I am a little scared walking into these next few weeks. Everything that must get done, will get done. One step at a time, one foot in front of the other. I can do this, I can do this. I can I can I can I can. At each one, I walk in as prepared as I can get with the attitude that I am the woman for the job. And with all my strongest characteristics shining through. In a small school you want to hire someone who will be personable and responsible. Pleasant to work with and who will pull their weight. And that’s who I am. I think. I hope. All I have to do is make it show.


I screwed up today. Dad had an appointment for a blood draw at 1 pm, and I didn’t show to visit him until 12:30. My sister was there to take him to his appointment, and I barely got to say hello before I had to say goodbye.

Relations are tense with my sister; we don’t communicate. She had it marked on the calendar in his room, but Dad and I haven’t visited in his room yet this trip. I didn’t see it. I have a cold. I slept in today and headed here later than I might have.

It’s not her fault. It’s not my fault. It certainly isn’t Dad’s fault, but there it is.

Now I have the option to cool my heels for another hour and a half or so and return to see him, hoping he is alert and awake then, or to declare I did what I could today. Neither one feels great. As I so often tell my students struggling with life decisions, “There is no right answer. There is no wrong answer. You have to do your best and decide.”

Today is my last day here. I can’t come back tomorrow; my flight leaves at 8 am. We did have a good visit yesterday. I was there for 2 hours. Part of the time we were watching a holiday performance at the nursing home. Yesterday he told me that he would drive down to Texas to visit me next Christmas. He likes the warmer weather. I suggested we should take a side trip to the Grand Canyon. Of course, I’d have to do more of the driving for that. He wanted to know where we were going to dinner, and I named one of his favorite restaurants in the area. He gave me a hard time about my abused fingernails. It was bittersweet.

So much of visiting a nursing home is bittersweet. It is the right thing to do, so hard to do, and the only thing you can do. I make it out here twice a year. Maybe I could make it three. Given how far away I live, I could probably justify one. Do what you can do. Try not to let the rest get to you.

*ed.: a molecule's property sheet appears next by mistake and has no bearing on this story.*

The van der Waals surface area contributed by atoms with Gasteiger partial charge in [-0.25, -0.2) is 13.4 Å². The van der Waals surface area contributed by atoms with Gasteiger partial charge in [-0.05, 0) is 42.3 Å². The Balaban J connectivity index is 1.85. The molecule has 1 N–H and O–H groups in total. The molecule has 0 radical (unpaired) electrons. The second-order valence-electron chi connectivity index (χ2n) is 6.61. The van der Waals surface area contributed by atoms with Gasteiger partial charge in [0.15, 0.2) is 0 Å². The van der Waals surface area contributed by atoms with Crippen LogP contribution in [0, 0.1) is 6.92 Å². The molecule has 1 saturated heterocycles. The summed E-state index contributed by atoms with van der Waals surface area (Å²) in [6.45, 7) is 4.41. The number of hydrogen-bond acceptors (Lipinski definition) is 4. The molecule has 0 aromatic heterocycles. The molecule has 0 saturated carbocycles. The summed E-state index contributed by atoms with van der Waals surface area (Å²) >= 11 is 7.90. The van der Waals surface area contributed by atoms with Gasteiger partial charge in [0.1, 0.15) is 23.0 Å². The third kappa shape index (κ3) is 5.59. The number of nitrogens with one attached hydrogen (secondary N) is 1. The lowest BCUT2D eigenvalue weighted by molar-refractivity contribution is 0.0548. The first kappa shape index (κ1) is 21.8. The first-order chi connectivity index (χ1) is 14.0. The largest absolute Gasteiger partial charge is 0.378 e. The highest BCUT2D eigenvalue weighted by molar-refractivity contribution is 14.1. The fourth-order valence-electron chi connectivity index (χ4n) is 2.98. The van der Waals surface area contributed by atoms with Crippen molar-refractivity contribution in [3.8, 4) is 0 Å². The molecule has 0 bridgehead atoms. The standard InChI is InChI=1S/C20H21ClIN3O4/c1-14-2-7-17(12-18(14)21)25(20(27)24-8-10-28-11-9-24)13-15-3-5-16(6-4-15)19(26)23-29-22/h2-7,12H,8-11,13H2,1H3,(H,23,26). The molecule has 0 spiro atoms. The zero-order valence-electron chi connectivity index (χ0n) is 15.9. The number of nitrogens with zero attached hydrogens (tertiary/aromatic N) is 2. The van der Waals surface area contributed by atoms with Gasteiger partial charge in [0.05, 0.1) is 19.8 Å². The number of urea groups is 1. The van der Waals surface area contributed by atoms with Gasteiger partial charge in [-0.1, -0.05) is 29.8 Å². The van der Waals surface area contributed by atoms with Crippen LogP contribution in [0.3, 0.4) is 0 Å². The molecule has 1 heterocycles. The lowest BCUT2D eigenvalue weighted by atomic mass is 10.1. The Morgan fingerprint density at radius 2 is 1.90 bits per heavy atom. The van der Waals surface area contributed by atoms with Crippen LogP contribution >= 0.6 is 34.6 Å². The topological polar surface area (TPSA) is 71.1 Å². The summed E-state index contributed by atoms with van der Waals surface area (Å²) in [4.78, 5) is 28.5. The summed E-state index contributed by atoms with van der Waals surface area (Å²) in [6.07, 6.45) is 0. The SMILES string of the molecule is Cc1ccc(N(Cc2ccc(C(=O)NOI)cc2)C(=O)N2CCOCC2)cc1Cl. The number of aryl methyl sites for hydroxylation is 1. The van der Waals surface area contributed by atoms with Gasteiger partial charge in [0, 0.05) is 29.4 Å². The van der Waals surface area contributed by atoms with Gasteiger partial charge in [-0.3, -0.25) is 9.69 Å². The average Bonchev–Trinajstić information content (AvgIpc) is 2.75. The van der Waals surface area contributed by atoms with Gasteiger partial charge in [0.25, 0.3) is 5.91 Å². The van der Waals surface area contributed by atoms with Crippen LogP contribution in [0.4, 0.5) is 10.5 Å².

It is getting to me a little today.

Rats, foiled again!

Last spring break we wanted to go to the Texas Geocaching Challenge. The weather turned cold and rainy, and we bailed. This spring break the weather is again predicting cold and rainy, and we are bailing out on a trip to Tyler State Park. We might go later in the week when the weather clears up. And stay in a motel where we won’t care if it is rainy and cold. Pfui.

Maybe it is for the best. Last night we both started thinking about our work and our taxes. When the hell am I going to find time to file my taxes? Tomorrow when the weather is bad, that’s when.

Today I ran across this article: The Professor, the Bikini Model and the Suitcase Full of Trouble. It made me laugh because I’ve run across this ego-bound behavior before, as, I think, do all single women in their 30s. The pass from the 60-something (and frequently married) man, often successful in his career, who thinks that you are going to just fall all over yourself for his attention. To whom I want to comment, “a 30 year age gap is a big gap, guys.” Let’s not even get into the married-to-someone-else issue. The men just don’t understand this; they are aghast to hear no for an answer.

Relationships with a big age difference can work, I’m a fair amount older than my partner. (But not 30 years older!) It’s the arrogance here that chafes/amuses me. At least the guy in the NY Times story was divorced already.

Security Theater

What do you think about the TSA body scanners? I won’t go through them.

Thank you, I’ll take the invasive pat-down. That, at least, makes it clear to everyone that my privacy is being invaded.

I am polite and cooperative with the TSA agents, but inside I fume; this is ridiculous. We spent $8.1 billion on TSA in 2011. What has it accomplished aside from long lines and invasion of privacy?

There’s a difference between security and security theater. Reinforcing the doors between cockpit and cabin: that was security. Making everyone go through a body scanner, that is security theater. It is easy to bypass the body scanner. It is hard to get through the locked cockpit to cabin door.

Most people go through the scanners without a second thought. Even I haven’t done much to protest aside from my insistence on the alternative pat-down. Will writing to our representatives in Congress and the Senate and our president help? I fear TSA has too much momentum behind it.

The money spent on TSA could be spent in many better ways. To help the poor and unemployed. To fix and replace aging infrastructure. To promote alternative forms of transportation that would lessen our dependence on fossil fuels and drive funds away from sources that fund terrorists.

For more information, take a look at Smoke Screening and Loaded Gun Slips Past TSA Screeners.